Nogues M, Leiguarda R, Rivero AD, Salvat J, Manes F. Involuntary Movements and Abnormal Spontaneous EMG activity in Syringomyelia and Syringobulbia. Neurology 1999

Involuntary Movements and Abnormal Spontaneous EMG activity in Syringomyelia and Syringobulbia.

Autores Nogues M, Leiguarda R, Rivero AD, Salvat J, Manes F.
Año 1999
Journal  Nogues M, Leiguarda R, Rivero AD, Salvat J, Manes F.
Volumen 52(4): 823-834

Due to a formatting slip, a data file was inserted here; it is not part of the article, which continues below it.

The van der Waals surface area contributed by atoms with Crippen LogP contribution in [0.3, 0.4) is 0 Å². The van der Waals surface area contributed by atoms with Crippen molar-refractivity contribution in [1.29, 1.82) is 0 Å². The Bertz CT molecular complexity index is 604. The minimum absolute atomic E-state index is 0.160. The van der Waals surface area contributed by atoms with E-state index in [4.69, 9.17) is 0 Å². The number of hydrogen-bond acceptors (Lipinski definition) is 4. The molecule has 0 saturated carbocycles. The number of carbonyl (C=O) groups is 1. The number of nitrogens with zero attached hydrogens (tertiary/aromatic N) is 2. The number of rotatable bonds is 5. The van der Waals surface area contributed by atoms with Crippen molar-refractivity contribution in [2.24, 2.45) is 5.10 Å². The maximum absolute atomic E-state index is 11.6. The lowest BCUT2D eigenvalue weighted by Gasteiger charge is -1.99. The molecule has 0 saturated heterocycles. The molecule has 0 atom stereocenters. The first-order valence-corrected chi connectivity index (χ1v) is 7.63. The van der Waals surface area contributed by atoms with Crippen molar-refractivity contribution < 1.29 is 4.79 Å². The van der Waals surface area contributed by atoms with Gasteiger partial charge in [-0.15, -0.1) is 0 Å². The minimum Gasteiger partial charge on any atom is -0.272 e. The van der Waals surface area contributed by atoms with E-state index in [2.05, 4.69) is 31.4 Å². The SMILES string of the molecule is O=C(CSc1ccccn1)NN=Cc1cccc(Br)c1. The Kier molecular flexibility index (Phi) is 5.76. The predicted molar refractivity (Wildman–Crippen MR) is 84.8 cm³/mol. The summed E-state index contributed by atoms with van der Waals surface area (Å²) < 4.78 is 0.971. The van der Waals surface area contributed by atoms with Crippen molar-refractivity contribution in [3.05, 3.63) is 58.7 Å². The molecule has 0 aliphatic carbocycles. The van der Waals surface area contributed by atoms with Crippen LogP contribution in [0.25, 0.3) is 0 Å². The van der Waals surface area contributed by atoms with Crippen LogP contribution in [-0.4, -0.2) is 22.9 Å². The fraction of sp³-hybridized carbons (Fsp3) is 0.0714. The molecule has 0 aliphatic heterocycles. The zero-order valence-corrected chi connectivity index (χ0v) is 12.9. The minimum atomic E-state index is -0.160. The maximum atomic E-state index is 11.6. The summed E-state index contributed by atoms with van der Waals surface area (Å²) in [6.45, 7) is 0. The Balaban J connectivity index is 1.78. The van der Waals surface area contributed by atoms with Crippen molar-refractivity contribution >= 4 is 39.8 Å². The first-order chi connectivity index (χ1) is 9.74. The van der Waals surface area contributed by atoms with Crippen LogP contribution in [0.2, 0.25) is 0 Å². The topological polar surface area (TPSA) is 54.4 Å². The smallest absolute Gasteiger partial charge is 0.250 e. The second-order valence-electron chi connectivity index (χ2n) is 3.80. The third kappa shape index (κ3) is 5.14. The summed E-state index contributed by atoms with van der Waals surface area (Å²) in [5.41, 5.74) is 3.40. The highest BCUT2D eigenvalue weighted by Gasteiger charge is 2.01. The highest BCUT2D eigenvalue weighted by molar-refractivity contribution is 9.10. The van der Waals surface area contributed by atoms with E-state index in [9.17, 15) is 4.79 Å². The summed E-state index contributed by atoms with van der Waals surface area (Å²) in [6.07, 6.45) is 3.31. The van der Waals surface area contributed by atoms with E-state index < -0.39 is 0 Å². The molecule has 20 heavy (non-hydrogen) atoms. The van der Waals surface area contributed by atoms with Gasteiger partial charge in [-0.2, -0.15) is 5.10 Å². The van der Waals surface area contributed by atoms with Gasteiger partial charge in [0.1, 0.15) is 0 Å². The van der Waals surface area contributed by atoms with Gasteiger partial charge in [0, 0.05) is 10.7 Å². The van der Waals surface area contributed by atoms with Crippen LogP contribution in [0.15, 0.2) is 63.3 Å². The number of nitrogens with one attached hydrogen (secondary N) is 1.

Abstract  OBJECTIVE: To describe different types of involuntary movements and abnormal spontaneous electromyographic (EMG) activity in patients with syringomyelia. BACKGROUND: A comprehensive study on involuntary movements in patients with syringomyelia has not yet been undertaken, to these authors’ knowledge. METHODS: One hundred adult patients with syringomyelia were examined over the last 15 years. Involuntary movements were videotaped and evaluated by two independent observers. Electromyographic recordings were made using bipolar surface electrodes. The H-reflex recovery curve was obtained after stimulation of the median nerve at the elbow and recording from the flexor carpi radialis. RESULTS: Involuntary movements or abnormal postures were observed in 22 patients. Three patients showed segmental spinal myoclonus, nine minipolymyoclonus, and four propriospinal myoclonus. Five patients had unilateral or bilateral hand postural tremor (8-10 Hz). Focal or segmental dystonia was observed in three patients. Electromyography showed spontaneous bursts of grouped action potentials synchronous in muscles innervated by the same spinal segment, synchronous firing of neurogenic motor unit potentials, or continuous motor unit activity. Increased H-reflex responses to conditioning stimuli were found in patients with spinal myoclonus. Long latency responses were obtained during peripheral nerve stimulation in four patients. Four patients had rigidity and abnormal upper limb posture. Respiratory synkinesis was observed in three patients. One patient developed inverse masticatory muscle activity. CONCLUSIONS: Patients with syringomyelia showed a wide spectrum of involuntary movements. An increased excitability of spinal motor neurons was probably the basic underlying mechanism.
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